Califano also commented on the challenges with utilising artificial intelligence (AI) in assisting physicians with identifying the right treatments for patients.
“The complexity of biology requires novel paradigms for analysing and interpreting large data sets, both from a genomic perspective and from a computational analysis perspective, and I am very excited about the possibilities and the direction the field is taking to ultimately individualize cancer care on a truly quantitative and predictive basis,” Califano says.
Advances in Addressing Cancer Prevention and Health Disparities in 2018
“We have made some progress in addressing cancer health disparities but we still have a long way to go,” says John Carpten, PhD, professor and chair of the Department of Translational Genomics, professor in the Department of Urology, and director of the Institute of Translational Genomics at Keck School of Medicine at the University of Southern California.
“We are finally seeing a time where there are significant talks between social/behavioural scientists and basic/translational scientists in embracing interdisciplinary approaches to constructively address cancer disparities,” adds Carpten, who is a member of the AACR Minorities in Cancer Research committee.
“I think that in the coming years, we will see more studies that integrate data relevant to environmental exposures with molecular data to better understand the effect of environment and stress on cancer, particularly in underrepresented communities,” noted Carpten.
While it is well recognized that factors related to race, socioeconomic status, and environmental factors influence cancer health disparities, there is a significant dearth of information on the biology of cancer for patients from underrepresented communities, such as African-American and Latino populations; this is despite the fact that many cancers, such as prostate cancer, triple-negative breast cancer, colorectal cancer, bile duct cancer, pancreatic cancer, and multiple myeloma, disproportionately affect these populations, says Carpten.
Much of the basic research, including genomic data that populates currently available large databases, predominantly includes patients of European descent, Carpten notes. “We need to do a better job of providing information on more diverse patient populations when it comes to molecular profiling,” he adds.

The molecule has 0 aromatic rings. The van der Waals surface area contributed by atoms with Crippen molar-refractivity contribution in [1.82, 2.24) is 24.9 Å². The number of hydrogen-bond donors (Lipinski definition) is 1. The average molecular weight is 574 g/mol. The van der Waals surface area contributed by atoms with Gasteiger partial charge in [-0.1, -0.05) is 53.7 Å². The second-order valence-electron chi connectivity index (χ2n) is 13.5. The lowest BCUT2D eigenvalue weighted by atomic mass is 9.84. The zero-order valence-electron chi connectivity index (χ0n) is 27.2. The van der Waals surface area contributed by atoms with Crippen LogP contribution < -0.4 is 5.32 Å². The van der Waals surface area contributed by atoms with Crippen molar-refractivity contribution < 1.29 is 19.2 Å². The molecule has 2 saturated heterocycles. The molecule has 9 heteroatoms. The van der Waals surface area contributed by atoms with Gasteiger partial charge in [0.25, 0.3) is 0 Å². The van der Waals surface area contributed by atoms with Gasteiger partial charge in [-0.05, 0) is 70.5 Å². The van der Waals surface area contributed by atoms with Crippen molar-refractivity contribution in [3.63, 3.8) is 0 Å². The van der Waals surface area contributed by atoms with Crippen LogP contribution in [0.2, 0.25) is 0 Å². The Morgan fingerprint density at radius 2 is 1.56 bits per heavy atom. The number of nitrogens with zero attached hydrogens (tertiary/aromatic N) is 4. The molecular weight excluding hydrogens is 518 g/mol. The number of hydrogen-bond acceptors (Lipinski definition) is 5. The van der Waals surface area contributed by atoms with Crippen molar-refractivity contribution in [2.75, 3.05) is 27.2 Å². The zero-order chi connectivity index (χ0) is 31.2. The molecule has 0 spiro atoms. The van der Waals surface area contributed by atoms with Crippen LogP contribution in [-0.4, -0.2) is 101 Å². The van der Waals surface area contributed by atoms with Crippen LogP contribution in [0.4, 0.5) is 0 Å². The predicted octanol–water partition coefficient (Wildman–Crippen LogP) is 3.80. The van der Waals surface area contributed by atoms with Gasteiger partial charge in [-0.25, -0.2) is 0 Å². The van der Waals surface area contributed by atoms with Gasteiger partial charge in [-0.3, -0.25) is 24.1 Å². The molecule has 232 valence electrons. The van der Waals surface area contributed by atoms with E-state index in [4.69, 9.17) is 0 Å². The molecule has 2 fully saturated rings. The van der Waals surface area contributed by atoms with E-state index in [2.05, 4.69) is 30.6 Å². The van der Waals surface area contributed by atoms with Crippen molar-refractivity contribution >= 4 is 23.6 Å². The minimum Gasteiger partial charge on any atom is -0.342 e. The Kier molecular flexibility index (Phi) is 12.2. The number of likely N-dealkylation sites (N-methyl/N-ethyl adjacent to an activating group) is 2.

We need to see significant improvements in clinical trial accrual, especially in large phase III trials testing new therapies focused on cancers that disproportionately affect minorities, Carpten notes. He says that this has been a recurring problem for decades and adds that it is time to find new and improved ways to include clinical investigators who are knowledgeable in recruiting patients from underrepresented populations into clinical trials. “We have to do a better job of including advocates from the community into the clinical trial recruitment platforms,” he says.
“There is this unfortunate reality that as we continue to battle with nationalized health care and the best way to implement it, we will also continue to see a greater divide among communities in access to quality and innovative health care,” Carpten notes.
“This is another incredible reason why we have to continue to not only engage but involve minority communities in these processes, and that happens to be a strength of the AACR. I hope to see this organization continue to be a leader in galvanizing advocacy and survivorship communities and integrating them into the scientific community, particularly in relation to translational research and clinical trials,” Carpten says.
Editor’s note: In a further effort to reduce cancer health disparities, AACR President Michael A. Caliguiri, MD, is spearheading 2020 by 2020, a collaborative effort to bring AACR Project GENIE, ORIEN, PELOTONIA, and the Biden Foundation together to sequence 2,020 cancer genomes from African-American/Black cancer patients by 2020. This effort is expected to contribute to the assembly of a national cancer data ecosystem that has mined patient data to predict future patient outcomes in minority and medically underserved populations.